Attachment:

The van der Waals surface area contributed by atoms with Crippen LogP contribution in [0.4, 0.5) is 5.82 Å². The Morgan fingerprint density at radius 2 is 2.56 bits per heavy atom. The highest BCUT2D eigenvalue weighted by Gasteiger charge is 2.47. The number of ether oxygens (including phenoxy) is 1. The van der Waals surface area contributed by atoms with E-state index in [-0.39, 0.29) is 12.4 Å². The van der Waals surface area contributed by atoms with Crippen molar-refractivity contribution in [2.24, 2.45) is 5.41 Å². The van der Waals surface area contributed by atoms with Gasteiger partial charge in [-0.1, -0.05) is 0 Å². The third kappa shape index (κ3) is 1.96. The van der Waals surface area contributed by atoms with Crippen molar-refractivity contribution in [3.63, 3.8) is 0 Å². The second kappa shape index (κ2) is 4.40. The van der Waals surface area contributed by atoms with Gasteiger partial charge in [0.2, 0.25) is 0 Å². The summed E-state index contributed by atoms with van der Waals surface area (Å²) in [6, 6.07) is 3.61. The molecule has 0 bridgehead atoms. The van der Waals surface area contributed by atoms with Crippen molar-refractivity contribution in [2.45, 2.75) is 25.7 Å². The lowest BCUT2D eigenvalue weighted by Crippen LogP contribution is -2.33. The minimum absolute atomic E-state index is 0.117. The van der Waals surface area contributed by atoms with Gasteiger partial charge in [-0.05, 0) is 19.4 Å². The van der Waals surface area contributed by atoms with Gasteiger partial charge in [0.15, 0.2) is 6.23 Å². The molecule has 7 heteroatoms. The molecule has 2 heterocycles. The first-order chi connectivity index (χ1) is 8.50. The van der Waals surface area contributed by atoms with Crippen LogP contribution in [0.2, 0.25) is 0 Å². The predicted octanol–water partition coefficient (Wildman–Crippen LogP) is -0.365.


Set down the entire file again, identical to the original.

The van der Waals surface area contributed by atoms with Crippen LogP contribution in [0.4, 0.5) is 5.82 Å². The Morgan fingerprint density at radius 2 is 2.56 bits per heavy atom. The highest BCUT2D eigenvalue weighted by Gasteiger charge is 2.47. The number of ether oxygens (including phenoxy) is 1. The van der Waals surface area contributed by atoms with E-state index in [-0.39, 0.29) is 12.4 Å². The van der Waals surface area contributed by atoms with Crippen molar-refractivity contribution in [2.24, 2.45) is 5.41 Å². The van der Waals surface area contributed by atoms with Gasteiger partial charge in [-0.1, -0.05) is 0 Å². The third kappa shape index (κ3) is 1.96. The van der Waals surface area contributed by atoms with Crippen molar-refractivity contribution in [3.63, 3.8) is 0 Å². The second kappa shape index (κ2) is 4.40. The van der Waals surface area contributed by atoms with Gasteiger partial charge in [0.2, 0.25) is 0 Å². The summed E-state index contributed by atoms with van der Waals surface area (Å²) in [6, 6.07) is 3.61. The molecule has 0 bridgehead atoms. The van der Waals surface area contributed by atoms with Crippen molar-refractivity contribution in [2.45, 2.75) is 25.7 Å². The lowest BCUT2D eigenvalue weighted by Crippen LogP contribution is -2.33. The minimum absolute atomic E-state index is 0.117. The van der Waals surface area contributed by atoms with Gasteiger partial charge in [-0.05, 0) is 19.4 Å². The van der Waals surface area contributed by atoms with Gasteiger partial charge in [0.15, 0.2) is 6.23 Å². The molecule has 7 heteroatoms. The molecule has 2 heterocycles. The first-order chi connectivity index (χ1) is 8.50. The van der Waals surface area contributed by atoms with Crippen LogP contribution in [0.2, 0.25) is 0 Å². The predicted octanol–water partition coefficient (Wildman–Crippen LogP) is -0.365.